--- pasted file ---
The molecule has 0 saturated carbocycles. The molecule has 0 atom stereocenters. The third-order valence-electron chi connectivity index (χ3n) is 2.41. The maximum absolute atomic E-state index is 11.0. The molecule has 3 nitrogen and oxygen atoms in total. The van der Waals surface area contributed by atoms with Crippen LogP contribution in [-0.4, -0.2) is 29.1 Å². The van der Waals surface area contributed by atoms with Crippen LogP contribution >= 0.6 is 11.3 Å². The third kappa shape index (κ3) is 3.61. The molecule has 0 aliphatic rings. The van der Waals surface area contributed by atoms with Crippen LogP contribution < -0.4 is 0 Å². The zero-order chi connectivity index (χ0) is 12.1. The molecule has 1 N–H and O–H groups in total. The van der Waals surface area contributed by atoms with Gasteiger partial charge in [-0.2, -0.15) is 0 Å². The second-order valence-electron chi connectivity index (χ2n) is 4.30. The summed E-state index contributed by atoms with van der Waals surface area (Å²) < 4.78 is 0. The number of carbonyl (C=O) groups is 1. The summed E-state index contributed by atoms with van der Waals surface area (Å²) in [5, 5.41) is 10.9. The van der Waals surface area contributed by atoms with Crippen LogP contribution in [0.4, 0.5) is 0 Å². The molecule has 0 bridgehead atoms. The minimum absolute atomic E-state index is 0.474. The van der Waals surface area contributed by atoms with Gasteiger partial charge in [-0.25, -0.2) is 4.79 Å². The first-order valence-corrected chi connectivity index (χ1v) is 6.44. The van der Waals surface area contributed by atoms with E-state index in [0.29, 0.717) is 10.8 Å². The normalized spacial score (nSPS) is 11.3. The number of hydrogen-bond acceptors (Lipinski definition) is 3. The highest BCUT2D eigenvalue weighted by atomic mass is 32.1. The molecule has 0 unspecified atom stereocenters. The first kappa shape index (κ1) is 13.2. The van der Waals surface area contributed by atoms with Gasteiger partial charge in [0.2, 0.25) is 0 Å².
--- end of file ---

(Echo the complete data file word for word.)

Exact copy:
The molecule has 0 saturated carbocycles. The molecule has 0 atom stereocenters. The third-order valence-electron chi connectivity index (χ3n) is 2.41. The maximum absolute atomic E-state index is 11.0. The molecule has 3 nitrogen and oxygen atoms in total. The van der Waals surface area contributed by atoms with Crippen LogP contribution in [-0.4, -0.2) is 29.1 Å². The van der Waals surface area contributed by atoms with Crippen LogP contribution >= 0.6 is 11.3 Å². The third kappa shape index (κ3) is 3.61. The molecule has 0 aliphatic rings. The van der Waals surface area contributed by atoms with Crippen LogP contribution < -0.4 is 0 Å². The zero-order chi connectivity index (χ0) is 12.1. The molecule has 1 N–H and O–H groups in total. The van der Waals surface area contributed by atoms with Gasteiger partial charge in [-0.2, -0.15) is 0 Å². The second-order valence-electron chi connectivity index (χ2n) is 4.30. The summed E-state index contributed by atoms with van der Waals surface area (Å²) < 4.78 is 0. The number of carbonyl (C=O) groups is 1. The summed E-state index contributed by atoms with van der Waals surface area (Å²) in [5, 5.41) is 10.9. The van der Waals surface area contributed by atoms with Crippen LogP contribution in [0.4, 0.5) is 0 Å². The molecule has 0 bridgehead atoms. The minimum absolute atomic E-state index is 0.474. The van der Waals surface area contributed by atoms with Gasteiger partial charge in [-0.25, -0.2) is 4.79 Å². The first-order valence-corrected chi connectivity index (χ1v) is 6.44. The van der Waals surface area contributed by atoms with E-state index in [0.29, 0.717) is 10.8 Å². The normalized spacial score (nSPS) is 11.3. The number of hydrogen-bond acceptors (Lipinski definition) is 3. The highest BCUT2D eigenvalue weighted by atomic mass is 32.1. The molecule has 0 unspecified atom stereocenters. The first kappa shape index (κ1) is 13.2. The van der Waals surface area contributed by atoms with Gasteiger partial charge in [0.2, 0.25) is 0 Å².